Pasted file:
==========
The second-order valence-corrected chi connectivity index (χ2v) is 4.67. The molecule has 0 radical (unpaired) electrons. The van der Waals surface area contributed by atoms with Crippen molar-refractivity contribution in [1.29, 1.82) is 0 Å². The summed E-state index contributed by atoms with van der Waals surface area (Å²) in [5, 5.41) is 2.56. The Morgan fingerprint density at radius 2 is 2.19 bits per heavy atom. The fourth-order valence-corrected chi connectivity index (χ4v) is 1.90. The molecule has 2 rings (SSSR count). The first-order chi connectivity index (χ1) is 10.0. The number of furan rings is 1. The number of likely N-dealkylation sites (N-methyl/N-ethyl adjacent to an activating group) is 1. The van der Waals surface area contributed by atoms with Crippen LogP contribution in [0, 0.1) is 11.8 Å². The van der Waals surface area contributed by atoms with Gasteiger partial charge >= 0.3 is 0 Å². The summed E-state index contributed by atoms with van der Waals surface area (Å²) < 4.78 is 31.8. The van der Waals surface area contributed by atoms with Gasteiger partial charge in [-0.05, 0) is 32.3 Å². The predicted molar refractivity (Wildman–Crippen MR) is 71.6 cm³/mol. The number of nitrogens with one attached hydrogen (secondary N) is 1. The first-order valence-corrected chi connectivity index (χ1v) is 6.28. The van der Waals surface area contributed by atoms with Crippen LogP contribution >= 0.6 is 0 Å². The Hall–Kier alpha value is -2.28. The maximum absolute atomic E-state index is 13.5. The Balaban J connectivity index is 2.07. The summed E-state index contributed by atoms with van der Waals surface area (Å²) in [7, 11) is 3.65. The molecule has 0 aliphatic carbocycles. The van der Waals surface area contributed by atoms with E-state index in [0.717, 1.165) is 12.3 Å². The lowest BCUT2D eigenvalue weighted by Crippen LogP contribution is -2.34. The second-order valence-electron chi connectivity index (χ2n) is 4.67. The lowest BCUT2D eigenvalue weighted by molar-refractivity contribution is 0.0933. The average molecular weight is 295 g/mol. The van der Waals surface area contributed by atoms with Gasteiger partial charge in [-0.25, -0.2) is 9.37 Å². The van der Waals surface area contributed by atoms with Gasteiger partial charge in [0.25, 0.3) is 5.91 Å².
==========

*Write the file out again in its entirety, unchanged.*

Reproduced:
The second-order valence-corrected chi connectivity index (χ2v) is 4.67. The molecule has 0 radical (unpaired) electrons. The van der Waals surface area contributed by atoms with Crippen molar-refractivity contribution in [1.29, 1.82) is 0 Å². The summed E-state index contributed by atoms with van der Waals surface area (Å²) in [5, 5.41) is 2.56. The Morgan fingerprint density at radius 2 is 2.19 bits per heavy atom. The fourth-order valence-corrected chi connectivity index (χ4v) is 1.90. The molecule has 2 rings (SSSR count). The first-order chi connectivity index (χ1) is 10.0. The number of furan rings is 1. The number of likely N-dealkylation sites (N-methyl/N-ethyl adjacent to an activating group) is 1. The van der Waals surface area contributed by atoms with Crippen LogP contribution in [0, 0.1) is 11.8 Å². The van der Waals surface area contributed by atoms with Gasteiger partial charge >= 0.3 is 0 Å². The summed E-state index contributed by atoms with van der Waals surface area (Å²) < 4.78 is 31.8. The van der Waals surface area contributed by atoms with Gasteiger partial charge in [-0.05, 0) is 32.3 Å². The predicted molar refractivity (Wildman–Crippen MR) is 71.6 cm³/mol. The number of nitrogens with one attached hydrogen (secondary N) is 1. The first-order valence-corrected chi connectivity index (χ1v) is 6.28. The van der Waals surface area contributed by atoms with Crippen LogP contribution >= 0.6 is 0 Å². The Hall–Kier alpha value is -2.28. The maximum absolute atomic E-state index is 13.5. The Balaban J connectivity index is 2.07. The summed E-state index contributed by atoms with van der Waals surface area (Å²) in [7, 11) is 3.65. The molecule has 0 aliphatic carbocycles. The van der Waals surface area contributed by atoms with E-state index in [0.717, 1.165) is 12.3 Å². The lowest BCUT2D eigenvalue weighted by Crippen LogP contribution is -2.34. The second-order valence-electron chi connectivity index (χ2n) is 4.67. The lowest BCUT2D eigenvalue weighted by molar-refractivity contribution is 0.0933. The average molecular weight is 295 g/mol. The van der Waals surface area contributed by atoms with Gasteiger partial charge in [-0.25, -0.2) is 9.37 Å². The van der Waals surface area contributed by atoms with Gasteiger partial charge in [0.25, 0.3) is 5.91 Å².